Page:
Despite the Repression of Emotions
The relationship between Riobaldo and Diadorim in The Devil to Pay in the Backlands dissipates any expectation for a stereotypical bond between two men of such patriarchal and societal power. Although there is an undercurrent of homoeroticism present amongst the two individuals, their relationship is irreducible to this characteristic. The cornerstone of the relationship between the two men is a blend of its strength and indefinable limits.
The emotional intimacy between Riobaldo and Diadorim, although it may appear to be due to a desire for a sexual relationship, is due to the strength of their friendship. Riobaldo discusses that what defines a friend to him is “a person with whom you like to talk, as one equal to another, unarmed; someone it gives you pleasure to be near…Or a friend is simply what you are, without needing to define the how or the why of it (Rosa, 151).” Riobaldo knew that there was something different and special about the relationship between him and Diadorim, something that he had never encountered between him and anyone else, but the naturalness of the interactions between them never left him with any reason to question the formed bond.
When it is revealed at the end of the novel that Diadorim was born a woman, it would be foolish to conclude that the relationship between him and Riobaldo was founded in an unknowingly heterosexual coupled relationship. Although Diadorim was born a woman, the reader is left to ponder the reasons behind him carrying out his life as a man. The usage of female pronouns when discussing Diadorim upon finding out this fact would be an act of imposing personal gender expectations upon him.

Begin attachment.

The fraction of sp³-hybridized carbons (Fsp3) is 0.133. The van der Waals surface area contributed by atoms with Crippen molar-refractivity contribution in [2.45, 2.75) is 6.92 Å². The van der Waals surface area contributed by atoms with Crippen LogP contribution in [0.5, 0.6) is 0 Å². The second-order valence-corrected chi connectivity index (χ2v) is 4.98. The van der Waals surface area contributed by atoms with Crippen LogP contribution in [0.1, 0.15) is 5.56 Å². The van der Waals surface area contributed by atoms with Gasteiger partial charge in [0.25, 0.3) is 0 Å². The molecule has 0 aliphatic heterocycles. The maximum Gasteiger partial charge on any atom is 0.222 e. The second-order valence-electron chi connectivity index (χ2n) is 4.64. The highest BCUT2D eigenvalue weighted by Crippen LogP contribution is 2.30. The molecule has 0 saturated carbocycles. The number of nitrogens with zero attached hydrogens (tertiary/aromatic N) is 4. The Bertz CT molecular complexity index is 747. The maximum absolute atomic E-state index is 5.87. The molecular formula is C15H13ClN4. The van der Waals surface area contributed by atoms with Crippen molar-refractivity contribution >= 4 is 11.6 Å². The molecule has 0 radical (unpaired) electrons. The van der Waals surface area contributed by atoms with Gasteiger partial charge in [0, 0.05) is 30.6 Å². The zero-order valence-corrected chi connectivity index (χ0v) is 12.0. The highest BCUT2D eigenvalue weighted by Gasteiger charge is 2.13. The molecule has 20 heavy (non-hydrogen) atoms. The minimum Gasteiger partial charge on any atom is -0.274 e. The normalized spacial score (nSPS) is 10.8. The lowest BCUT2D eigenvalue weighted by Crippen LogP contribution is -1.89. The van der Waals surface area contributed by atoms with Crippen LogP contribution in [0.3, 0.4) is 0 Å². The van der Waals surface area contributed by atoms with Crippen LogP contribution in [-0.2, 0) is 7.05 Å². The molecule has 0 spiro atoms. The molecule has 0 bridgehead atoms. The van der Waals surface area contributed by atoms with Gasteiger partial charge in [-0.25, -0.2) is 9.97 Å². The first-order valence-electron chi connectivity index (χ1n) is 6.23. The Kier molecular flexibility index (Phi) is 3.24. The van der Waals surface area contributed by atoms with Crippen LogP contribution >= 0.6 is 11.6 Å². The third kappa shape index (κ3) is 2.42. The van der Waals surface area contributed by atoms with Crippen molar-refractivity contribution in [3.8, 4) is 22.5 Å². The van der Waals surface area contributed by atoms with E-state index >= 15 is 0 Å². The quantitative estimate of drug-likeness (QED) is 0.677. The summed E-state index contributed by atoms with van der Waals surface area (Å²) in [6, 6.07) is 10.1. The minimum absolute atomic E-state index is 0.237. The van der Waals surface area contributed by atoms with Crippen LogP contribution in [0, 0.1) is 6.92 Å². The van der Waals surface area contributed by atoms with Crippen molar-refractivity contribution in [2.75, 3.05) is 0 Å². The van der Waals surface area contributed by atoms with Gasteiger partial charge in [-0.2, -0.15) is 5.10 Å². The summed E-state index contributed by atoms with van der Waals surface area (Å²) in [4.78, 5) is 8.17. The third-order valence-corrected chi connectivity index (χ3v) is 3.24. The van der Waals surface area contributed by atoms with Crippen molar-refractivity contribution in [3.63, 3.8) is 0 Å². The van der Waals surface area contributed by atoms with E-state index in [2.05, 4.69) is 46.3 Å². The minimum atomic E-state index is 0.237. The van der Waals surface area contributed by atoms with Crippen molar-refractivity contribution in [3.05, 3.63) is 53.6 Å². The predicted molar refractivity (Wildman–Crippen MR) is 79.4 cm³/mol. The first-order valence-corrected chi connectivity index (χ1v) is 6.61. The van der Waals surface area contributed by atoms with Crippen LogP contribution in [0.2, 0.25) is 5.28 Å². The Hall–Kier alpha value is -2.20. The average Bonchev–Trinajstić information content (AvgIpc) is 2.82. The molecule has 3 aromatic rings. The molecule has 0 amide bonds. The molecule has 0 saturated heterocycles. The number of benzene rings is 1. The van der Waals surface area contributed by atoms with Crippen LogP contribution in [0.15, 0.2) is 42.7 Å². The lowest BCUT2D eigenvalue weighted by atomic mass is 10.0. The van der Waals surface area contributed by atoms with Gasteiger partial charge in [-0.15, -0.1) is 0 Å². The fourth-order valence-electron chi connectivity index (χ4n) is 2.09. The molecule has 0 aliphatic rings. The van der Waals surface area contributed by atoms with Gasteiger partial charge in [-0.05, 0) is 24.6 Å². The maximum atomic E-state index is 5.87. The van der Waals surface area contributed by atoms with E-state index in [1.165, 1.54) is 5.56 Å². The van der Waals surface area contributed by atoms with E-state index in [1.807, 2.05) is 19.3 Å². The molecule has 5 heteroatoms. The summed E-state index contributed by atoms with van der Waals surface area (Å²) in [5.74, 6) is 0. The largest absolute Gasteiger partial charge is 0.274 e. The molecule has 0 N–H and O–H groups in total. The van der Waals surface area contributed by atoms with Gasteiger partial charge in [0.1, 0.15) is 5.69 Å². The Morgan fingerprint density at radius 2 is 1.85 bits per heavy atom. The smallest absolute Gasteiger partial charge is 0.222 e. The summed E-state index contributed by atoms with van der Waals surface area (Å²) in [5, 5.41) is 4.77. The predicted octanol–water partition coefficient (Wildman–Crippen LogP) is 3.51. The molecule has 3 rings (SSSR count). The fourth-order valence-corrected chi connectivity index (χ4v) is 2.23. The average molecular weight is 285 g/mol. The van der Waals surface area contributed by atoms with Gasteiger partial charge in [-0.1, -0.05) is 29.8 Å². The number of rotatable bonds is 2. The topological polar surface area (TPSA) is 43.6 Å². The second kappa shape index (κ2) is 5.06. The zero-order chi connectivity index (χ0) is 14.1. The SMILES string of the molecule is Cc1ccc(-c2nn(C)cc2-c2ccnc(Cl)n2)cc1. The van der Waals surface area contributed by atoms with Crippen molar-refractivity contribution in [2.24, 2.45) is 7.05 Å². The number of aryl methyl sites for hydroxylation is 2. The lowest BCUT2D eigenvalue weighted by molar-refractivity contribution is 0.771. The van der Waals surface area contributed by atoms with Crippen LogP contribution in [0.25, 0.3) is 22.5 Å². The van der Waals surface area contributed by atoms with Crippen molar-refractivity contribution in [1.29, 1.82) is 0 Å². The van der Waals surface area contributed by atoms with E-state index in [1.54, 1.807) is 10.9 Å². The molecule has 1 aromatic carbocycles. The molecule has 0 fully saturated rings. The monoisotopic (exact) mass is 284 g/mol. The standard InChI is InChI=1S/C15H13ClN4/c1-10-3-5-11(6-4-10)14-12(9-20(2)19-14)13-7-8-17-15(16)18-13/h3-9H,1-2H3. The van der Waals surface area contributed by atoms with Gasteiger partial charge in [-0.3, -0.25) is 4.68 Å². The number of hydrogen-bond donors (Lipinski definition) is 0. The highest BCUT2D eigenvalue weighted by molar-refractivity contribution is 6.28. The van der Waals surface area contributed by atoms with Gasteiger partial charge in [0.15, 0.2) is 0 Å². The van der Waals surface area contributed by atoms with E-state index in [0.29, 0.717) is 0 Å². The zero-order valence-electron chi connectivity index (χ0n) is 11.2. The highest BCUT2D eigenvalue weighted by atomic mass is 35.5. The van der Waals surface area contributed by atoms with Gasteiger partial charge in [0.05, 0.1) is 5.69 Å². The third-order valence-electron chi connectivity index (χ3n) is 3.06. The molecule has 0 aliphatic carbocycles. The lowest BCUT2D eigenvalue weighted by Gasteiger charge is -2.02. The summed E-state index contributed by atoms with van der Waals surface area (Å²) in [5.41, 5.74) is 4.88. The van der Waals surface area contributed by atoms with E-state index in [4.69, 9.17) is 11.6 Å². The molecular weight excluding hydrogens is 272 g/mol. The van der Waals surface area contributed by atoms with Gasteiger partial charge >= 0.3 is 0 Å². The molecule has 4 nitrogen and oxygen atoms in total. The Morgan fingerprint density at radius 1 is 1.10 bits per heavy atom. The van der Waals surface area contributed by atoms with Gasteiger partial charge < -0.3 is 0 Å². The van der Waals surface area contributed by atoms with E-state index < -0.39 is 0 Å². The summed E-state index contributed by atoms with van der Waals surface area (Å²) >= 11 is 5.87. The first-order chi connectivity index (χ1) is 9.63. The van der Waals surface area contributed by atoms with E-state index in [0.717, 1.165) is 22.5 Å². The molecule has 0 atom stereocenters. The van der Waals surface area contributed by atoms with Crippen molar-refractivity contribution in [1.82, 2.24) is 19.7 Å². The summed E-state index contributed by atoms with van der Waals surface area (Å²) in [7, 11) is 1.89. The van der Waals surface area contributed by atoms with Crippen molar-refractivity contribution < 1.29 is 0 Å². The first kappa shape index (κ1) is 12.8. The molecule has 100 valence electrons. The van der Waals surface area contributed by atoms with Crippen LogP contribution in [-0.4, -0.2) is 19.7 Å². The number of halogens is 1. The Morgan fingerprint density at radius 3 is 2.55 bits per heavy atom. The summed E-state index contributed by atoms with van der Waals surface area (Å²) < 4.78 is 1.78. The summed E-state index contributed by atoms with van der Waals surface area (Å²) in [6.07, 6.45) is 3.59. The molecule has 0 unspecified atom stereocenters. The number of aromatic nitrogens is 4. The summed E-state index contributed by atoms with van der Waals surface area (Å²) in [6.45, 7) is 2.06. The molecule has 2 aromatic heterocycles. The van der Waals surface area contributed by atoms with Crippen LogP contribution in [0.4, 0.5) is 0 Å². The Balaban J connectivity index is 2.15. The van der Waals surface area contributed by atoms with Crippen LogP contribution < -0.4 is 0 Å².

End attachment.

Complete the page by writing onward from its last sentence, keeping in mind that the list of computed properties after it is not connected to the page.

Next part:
In one of the moments of the transition of power, when Medeiro Vaz is killed, the true selflessness of Riobaldo and Diadorim’s relationship is revealed. “At that moment my very great regard for Diadorim was raised even higher, but just the same, I would have upheld my challenge, had he assailed me in anger, or drawn his gun. At such a moment one has to push a mountain aside to get past (Rosa, 68).” Their friendship was not rooted in what they could do for each other, but rather what was best for the other despite the cost.
The jaguncos, the tough bandits of the backlands of Brazil, are a symbol of strength, power, and instillers of fear. Riobaldo and Diadorim, while recognizable of this symbol through their actions and years of being key symbols in the backlands, they transcend these isolated characteristics. They are able to show that their personal interactions did not have to be limited to that of the persuasion of the jaguncos as a whole. The power and violence that is so prevalent in their unique community illuminates that although detachment from emotional values is favored against by the others, true friendship exceeds those outlines and creates a deeper bond than could have been imagined between these powerful men. Whether it is love, common ground, or an unexplainable gravitational pull between two hearts, the friendship Riobaldo and Diadorim found creates a new type of relationship in the face of hyper-masculinity.